A Stewardship Sermon

“The extravagant gesture is the very stuff of creation,” Annie Dillard asserts. “After the one extravagant gesture of creation in the first place, the universe has continued to deal exclusively in extravagances…with ever fresh vigor. The whole show has been on fire from the word go!”

The extravagant gesture is the very stuff of creation. Historian Frederick Turner provides several potent examples.

“To those who followed Columbus and Cortez, the New World truly seemed incredible because of [its] natural endowments. The land often announced itself with a heavy scent miles out into the ocean.

“[For instance] Giovanni di Verrazano in 1524 smelled the cedars of the East Coast [300 miles] out.

“The men of Henry Hudson’s Half Moon were temporarily disarmed by the fragrance of the New Jersey shore, while ships running further up the coast occasionally ran through large beds of floating flowers. Wherever they came inland, they found a rich riot of color and sound, of game and luxuriant vegetation.”

The extravagant gesture of the created world. It was there waiting for us the first time we worshipped at The Cabin in 2017 after just having left St. Paul’s. We were gifted with a riparian paradise, an Eden all our own just on the other side of an expansive window.

The same is true here at the Ute. Who needs a fancy musical prelude to prepare us for worship when we have the San Juans gazing upon us as we pull into the parking lot?

Extravagant gestures greet us at every turn, especially in this part of the world. Even the humble Gambel oaks that grow between my house and my neighbor’s are a prayer, a psalm, a hymn of creation’s exuberance and generosity.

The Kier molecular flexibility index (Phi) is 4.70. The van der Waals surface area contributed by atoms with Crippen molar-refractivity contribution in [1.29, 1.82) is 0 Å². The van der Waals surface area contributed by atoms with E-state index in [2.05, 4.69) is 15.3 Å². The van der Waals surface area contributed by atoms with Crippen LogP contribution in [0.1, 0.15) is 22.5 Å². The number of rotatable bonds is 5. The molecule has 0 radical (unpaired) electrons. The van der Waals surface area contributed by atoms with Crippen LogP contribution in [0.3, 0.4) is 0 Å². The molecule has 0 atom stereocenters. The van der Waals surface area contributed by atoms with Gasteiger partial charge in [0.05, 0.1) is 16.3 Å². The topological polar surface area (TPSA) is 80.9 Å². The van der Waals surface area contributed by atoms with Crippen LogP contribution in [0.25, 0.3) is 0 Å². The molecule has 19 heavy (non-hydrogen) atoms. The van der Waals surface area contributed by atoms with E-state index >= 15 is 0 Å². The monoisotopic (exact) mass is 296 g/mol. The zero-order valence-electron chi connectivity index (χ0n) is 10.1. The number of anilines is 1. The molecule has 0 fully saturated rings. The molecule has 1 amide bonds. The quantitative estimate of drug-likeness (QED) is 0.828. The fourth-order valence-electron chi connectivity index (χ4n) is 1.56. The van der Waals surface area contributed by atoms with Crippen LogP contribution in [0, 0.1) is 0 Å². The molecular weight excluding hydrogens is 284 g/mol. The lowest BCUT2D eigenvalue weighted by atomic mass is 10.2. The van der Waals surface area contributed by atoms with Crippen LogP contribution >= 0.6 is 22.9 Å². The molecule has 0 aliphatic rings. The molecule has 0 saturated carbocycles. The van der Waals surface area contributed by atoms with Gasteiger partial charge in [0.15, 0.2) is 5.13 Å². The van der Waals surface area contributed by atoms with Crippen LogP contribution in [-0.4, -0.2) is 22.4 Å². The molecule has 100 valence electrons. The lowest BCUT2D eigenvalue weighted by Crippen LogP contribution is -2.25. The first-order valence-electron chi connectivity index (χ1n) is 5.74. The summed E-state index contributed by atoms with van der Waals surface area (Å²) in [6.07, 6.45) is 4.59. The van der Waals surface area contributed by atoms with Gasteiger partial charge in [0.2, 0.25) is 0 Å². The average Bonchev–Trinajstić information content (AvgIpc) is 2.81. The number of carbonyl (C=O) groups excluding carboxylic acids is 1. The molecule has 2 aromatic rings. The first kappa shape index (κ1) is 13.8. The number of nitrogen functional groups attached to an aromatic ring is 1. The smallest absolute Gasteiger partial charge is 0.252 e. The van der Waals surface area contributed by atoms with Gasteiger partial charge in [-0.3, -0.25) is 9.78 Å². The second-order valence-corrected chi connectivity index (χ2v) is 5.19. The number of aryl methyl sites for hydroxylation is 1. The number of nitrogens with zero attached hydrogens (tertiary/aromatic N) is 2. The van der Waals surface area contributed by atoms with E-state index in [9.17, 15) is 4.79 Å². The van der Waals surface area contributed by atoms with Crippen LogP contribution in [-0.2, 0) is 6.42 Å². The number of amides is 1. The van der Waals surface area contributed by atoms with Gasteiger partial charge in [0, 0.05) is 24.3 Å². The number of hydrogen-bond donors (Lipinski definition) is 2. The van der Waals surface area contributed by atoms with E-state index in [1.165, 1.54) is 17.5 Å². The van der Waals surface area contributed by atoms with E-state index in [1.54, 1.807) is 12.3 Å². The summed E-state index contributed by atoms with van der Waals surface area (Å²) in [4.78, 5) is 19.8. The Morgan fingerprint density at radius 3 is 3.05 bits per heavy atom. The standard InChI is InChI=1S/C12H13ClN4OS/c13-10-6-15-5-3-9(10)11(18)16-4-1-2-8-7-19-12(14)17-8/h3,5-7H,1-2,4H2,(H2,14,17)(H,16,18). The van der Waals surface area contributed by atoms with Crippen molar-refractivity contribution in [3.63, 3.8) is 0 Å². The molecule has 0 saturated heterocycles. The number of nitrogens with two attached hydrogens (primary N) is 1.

It wasn’t always this way, though. My previous neighbor had let the oaks fend for themselves—and they got by.

Then a new neighbor moved in, and she put down a drip irrigation line. Once those trees began receiving sufficient water, they took off. Now, when autumn’s acorns let loose, the ground beneath the oaks completely disappears.

Long before Jesus came with his promise of abundant life, the natural world was already announcing this reality. By promising us abundant life, Jesus was simply doing for us what my neighbor did for those Gambel oaks. With his words and ways, Jesus watered us, inviting us to grow more alive and generative.

Jesus said and showed that there is always more that God intends—not acorns, of course, but rather more in the way of healthy relationships, heartfelt responses to life’s challenges, and even within religion itself.

When you consider Jesus’ lived experience, his certitude around abundant life is paradoxical. Jesus grew up incredibly poor and remained so throughout his ministry. Additionally, his country was occupied by Rome, a heartless empire bent on extracting everything it could from the Jewish people, including their dignity.

In spite of this, Jesus had the spiritual clarity to insist that the life to which we are all called is shot through with abundance. Not as an accident, not as happenstance, but by divine design.